“What is BET?”
“You mean B.E.T.?”
“It stands for Black Entertainment Television.”
“Well if you have your own channel, why don’t we get our own channel?”
“Because, every other channel is ‘your own’ channel.”
This is an example of the conversations I’ve had to have over the years, and I’ve been quite diplomatic and graceful about it; tapping into compassion for their ignorance.
This morning I was checking my updates on Instagram and I noticed I was followed by an account which posts sensual photos of scantily clad men. In most cases, I would’ve thumbed through and gawked at the smorgasbord of men with satisfaction, but I noticed something – ALL of these men were light-skinned. Not 1 of of these men was black.
I’ll entertain the idea that they might be going for a certain “look”, or “theme”, which is the excuse I imagine you hear if you’re black and you show up to an all-white casting call. This sort of unspoken oppression and unconscious discrimination is the kind of sh*t that black people go through on a regular basis.
What also has me both fascinated and perplexed is the fact that black (and queer) people have influenced pop-culture for decades, yet, we still somehow manage to find ourselves stressed, oppressed, and our circumstances are still a hot mess. But I digress.
I frequently choose not to participate in the “black and white conversation”, because I usually don’t see in colour (unless someone calls me a nigger at a bus stop or in a nightclub, or I’m in a room full of white people when someone decides to drop the “N Bomb; leaving me feeling like totes awkward and uncomfortable). I’m a humanitarian and a planetarian above all else. I really don’t care what colour you are; I’m more interested in who you are, what you’ve been through, and where you’re going. In fact, my life and work are based around that statement and those questions.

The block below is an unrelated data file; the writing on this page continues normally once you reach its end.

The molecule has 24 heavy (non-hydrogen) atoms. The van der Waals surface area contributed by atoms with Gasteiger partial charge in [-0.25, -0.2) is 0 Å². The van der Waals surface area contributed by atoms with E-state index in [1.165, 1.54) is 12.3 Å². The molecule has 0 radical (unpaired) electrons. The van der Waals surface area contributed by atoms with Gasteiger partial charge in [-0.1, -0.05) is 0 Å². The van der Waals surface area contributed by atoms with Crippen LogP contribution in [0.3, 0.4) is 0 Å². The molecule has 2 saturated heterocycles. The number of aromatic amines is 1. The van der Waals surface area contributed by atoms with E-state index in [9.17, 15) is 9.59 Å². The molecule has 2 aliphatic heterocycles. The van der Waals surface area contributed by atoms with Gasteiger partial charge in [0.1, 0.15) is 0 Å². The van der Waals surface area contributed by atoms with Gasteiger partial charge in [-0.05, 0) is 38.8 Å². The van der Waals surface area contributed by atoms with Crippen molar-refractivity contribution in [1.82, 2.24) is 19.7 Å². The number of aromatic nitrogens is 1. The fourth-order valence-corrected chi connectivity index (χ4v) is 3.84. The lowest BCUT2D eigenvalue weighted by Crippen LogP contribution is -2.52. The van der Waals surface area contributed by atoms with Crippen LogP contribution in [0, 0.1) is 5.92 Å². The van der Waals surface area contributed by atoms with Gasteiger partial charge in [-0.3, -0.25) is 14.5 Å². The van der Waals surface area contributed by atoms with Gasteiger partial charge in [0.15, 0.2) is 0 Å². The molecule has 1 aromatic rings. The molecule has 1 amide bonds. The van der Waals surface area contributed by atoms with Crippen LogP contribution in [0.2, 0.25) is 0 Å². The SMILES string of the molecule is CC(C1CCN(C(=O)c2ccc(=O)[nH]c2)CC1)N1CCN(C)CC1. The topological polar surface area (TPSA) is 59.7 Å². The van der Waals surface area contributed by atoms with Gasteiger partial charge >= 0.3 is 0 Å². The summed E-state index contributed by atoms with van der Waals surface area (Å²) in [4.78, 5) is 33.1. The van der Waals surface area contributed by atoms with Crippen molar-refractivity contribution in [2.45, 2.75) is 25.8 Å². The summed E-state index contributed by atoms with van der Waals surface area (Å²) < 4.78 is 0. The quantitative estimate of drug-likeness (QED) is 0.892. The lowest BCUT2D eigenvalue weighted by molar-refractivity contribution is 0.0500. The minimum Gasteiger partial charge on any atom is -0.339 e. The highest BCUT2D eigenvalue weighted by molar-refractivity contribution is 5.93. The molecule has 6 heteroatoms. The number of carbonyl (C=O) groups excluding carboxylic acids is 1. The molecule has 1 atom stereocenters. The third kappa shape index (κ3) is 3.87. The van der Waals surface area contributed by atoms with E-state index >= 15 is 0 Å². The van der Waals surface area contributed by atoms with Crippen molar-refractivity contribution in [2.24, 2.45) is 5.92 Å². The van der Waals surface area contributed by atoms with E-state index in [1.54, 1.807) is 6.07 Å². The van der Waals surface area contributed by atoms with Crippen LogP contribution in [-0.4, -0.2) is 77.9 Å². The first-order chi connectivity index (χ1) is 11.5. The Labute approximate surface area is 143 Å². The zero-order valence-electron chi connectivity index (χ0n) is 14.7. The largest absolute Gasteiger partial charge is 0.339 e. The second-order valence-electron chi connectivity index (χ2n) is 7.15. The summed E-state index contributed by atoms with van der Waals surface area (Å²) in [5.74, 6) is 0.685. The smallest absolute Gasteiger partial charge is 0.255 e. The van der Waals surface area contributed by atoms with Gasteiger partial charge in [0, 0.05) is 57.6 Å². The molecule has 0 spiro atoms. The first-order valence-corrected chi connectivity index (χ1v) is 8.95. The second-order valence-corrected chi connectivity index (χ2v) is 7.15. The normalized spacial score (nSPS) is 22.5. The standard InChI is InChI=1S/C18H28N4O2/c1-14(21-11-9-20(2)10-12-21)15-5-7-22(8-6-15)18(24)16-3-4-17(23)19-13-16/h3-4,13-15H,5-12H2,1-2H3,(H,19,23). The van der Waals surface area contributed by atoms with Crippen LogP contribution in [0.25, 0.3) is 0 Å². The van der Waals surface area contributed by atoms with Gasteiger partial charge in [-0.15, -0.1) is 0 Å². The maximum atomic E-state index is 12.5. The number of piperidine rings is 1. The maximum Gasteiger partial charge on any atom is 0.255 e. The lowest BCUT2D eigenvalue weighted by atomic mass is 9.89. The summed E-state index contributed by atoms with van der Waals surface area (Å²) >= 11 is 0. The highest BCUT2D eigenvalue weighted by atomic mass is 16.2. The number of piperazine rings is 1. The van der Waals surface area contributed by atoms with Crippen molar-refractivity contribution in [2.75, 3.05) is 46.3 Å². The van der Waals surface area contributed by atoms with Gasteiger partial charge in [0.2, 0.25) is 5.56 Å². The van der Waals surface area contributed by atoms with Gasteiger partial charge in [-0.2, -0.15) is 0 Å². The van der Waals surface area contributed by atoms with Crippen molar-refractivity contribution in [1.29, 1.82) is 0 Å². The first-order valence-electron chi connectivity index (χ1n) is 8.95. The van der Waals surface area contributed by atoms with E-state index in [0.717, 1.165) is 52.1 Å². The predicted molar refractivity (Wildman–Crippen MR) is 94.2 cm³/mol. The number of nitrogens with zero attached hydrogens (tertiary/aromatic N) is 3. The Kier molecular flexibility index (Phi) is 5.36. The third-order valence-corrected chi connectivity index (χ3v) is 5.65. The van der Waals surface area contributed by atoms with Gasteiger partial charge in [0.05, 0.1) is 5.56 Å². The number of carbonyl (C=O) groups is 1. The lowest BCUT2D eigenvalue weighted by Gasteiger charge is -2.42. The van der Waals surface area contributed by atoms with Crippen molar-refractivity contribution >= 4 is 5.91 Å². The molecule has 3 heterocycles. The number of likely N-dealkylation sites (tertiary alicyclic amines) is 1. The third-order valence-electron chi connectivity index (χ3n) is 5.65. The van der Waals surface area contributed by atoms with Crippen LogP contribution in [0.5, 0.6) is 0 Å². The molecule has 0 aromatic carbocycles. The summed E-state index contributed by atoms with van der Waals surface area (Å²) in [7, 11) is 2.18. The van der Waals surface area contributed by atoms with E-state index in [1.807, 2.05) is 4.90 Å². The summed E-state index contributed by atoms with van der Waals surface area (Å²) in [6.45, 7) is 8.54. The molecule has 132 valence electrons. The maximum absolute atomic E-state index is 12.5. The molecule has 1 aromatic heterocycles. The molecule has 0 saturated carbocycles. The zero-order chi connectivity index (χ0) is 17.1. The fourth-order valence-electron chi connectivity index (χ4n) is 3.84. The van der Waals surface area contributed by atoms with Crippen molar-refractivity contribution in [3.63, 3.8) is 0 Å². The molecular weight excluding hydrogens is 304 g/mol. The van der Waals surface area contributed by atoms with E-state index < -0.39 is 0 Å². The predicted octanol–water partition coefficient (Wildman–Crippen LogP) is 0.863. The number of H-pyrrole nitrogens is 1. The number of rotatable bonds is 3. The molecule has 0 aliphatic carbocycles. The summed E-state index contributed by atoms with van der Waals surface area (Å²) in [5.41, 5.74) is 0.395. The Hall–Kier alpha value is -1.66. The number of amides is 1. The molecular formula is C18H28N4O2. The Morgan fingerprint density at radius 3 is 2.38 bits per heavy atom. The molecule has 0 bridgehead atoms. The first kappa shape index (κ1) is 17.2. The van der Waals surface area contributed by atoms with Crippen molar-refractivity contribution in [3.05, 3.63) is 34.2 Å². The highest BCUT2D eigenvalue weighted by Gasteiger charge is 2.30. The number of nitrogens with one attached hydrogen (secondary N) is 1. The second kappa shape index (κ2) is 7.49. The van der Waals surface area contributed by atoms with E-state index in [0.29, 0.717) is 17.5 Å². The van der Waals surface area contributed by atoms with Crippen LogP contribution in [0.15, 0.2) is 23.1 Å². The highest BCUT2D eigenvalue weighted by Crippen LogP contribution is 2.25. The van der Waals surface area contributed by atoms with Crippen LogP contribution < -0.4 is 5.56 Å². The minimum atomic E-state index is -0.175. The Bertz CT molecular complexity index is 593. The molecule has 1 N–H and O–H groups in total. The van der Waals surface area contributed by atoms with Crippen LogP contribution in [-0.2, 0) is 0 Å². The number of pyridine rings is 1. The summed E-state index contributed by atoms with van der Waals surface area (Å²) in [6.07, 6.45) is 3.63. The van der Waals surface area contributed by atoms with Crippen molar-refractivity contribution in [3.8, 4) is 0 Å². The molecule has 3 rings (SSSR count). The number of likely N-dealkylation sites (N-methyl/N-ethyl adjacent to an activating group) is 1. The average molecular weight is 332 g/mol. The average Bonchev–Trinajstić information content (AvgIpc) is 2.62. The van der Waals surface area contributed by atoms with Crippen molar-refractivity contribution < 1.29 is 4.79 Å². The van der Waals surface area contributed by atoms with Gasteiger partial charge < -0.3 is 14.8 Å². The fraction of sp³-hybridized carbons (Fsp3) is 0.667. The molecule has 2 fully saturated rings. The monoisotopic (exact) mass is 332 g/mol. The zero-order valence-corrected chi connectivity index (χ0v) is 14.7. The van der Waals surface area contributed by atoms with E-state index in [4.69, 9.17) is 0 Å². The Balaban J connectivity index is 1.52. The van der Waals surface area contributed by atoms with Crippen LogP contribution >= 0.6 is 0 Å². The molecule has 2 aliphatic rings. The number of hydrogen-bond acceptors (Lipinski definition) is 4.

That said, when I scroll through Instagram, or flip through magazines, or I surf the television, or I’m out at the nightclub, and I’m dominated by images of light-skinned men and women (the reason I spent years stripping my hair, burning my scalp, and wearing colored contact lenses), and I’m dominated by success stories about light-skinned people, and I’m dominated by chart-topping queer club anthems by white artists – with their “good hair” and “good eyes” and “good skin” – one begins to wonder.
Finally, and suddenly, I can’t help but chime in on the “black and white conversation”.
Why? Because my current reality is as such: I am a black, queer, and woke brother (which means, at any given time, I’m gettin it from all angles), and a hunch tells me that I’m not alone when I say I’ve been feeling a tad underrepresented, misrepresented, and unrepresented all at once (imagine that).
On top of that, what I’ve come to realize is that blacks are some of the most racist people, and queers some of the most homophobic. So, not only are we being oppressed and discriminated against by those who are different than us; we are projecting the oppression and discrimination onto ourselves and others. Starting to see my issue now?
I’m no stranger to hatred and discrimination based on my race, sexual orientation, and class, and I was the only black kid in my school, and one of few in the town, for 5 years. And get this – I’d still refer to myself as “privileged”, so one can imagine what circumstances might look like for someone who’s not “privileged”.